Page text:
Failure rates in some treatments using surgical mesh are unacceptably high according to a newly published comprehensive biomedical review that considers the findings from peer-reviewed scientific articles assessing its use. In addition, the review concludes that more experiments should have been conducted to properly assess how surgical mesh would behave in some of the bodily environments in which it has recently been used, such as the vagina and urinary system.
Surgical mesh is a fabric-like material which has been used, successfully, for over 50 years in the repair of hernias. In recent years, however, medical companies developed new products using this same mesh, for operations involving organs in the pelvic region. Many patients, the great majority being women, were implanted with pieces of mesh in operations to correct urinary incontinence and prolapse of organs such as the vagina, which frequently occurs after childbirth.
Many of these women have been condemned to a lifetime of pain and discomfort because the mesh has caused damage to surrounding organs and tissues, and it cannot be removed. As a result, the use of these products has been banned or restricted in many countries including the U.S., U.K., Australia, and New Zealand. In Ireland, medics and government have been slow to realize the extent of the problem, but in July this year the Minister for Health announced that a pause had been placed on the use of these products pending a full investigation into their use and the risks involved.
The new review article, authored by David Taylor, professor of materials engineering at Trinity College Dublin, considers the findings of a wide variety of scientific and medical sources, from material test reports to clinical case studies. It has just been published by the Journal of the Mechanical Behaviour of Biomedical Materials.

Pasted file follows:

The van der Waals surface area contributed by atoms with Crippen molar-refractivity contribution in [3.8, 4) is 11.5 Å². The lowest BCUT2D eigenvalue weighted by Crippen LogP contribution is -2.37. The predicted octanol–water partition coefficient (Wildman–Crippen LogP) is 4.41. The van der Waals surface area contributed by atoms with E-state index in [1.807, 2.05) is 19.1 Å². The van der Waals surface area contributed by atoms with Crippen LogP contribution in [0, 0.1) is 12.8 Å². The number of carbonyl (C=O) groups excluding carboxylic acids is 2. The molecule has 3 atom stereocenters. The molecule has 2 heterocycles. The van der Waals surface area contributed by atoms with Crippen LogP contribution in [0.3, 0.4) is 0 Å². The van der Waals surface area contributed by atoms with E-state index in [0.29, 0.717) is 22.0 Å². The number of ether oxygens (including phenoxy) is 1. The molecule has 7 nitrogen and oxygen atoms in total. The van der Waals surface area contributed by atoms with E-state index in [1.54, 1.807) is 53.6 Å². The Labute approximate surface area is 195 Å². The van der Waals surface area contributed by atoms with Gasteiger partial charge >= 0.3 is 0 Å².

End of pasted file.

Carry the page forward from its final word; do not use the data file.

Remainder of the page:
“The use of surgical mesh to treat pelvic organ prolapse and urinary incontinence seems to provide another example in which new products have been developed that expand the use of existing materials without conducting the necessary experiments to properly understand the material, and how it will react in its new application,” says Taylor.
“Very severe consequences can result from mesh erosion, when the mesh material damages the surrounding tissues,” Taylor adds. “The prolapse products caused mesh erosion in over 10 percent of cases, rising to almost 30 percent in some studies, which I concluded was unacceptably high. In the case of urinary incontinence products, erosion occurs less often, around 2 percent to 3 percent, so my opinion is that patients should be given more information to allow them to make an informed decision about the risks involved. Chemical degradation of the material due to bacterial infection, and poor surgical technique are two potential reasons for the failures, but further work is needed – especially the examination of failed mesh products — to properly determine the underlying causes of this problem.”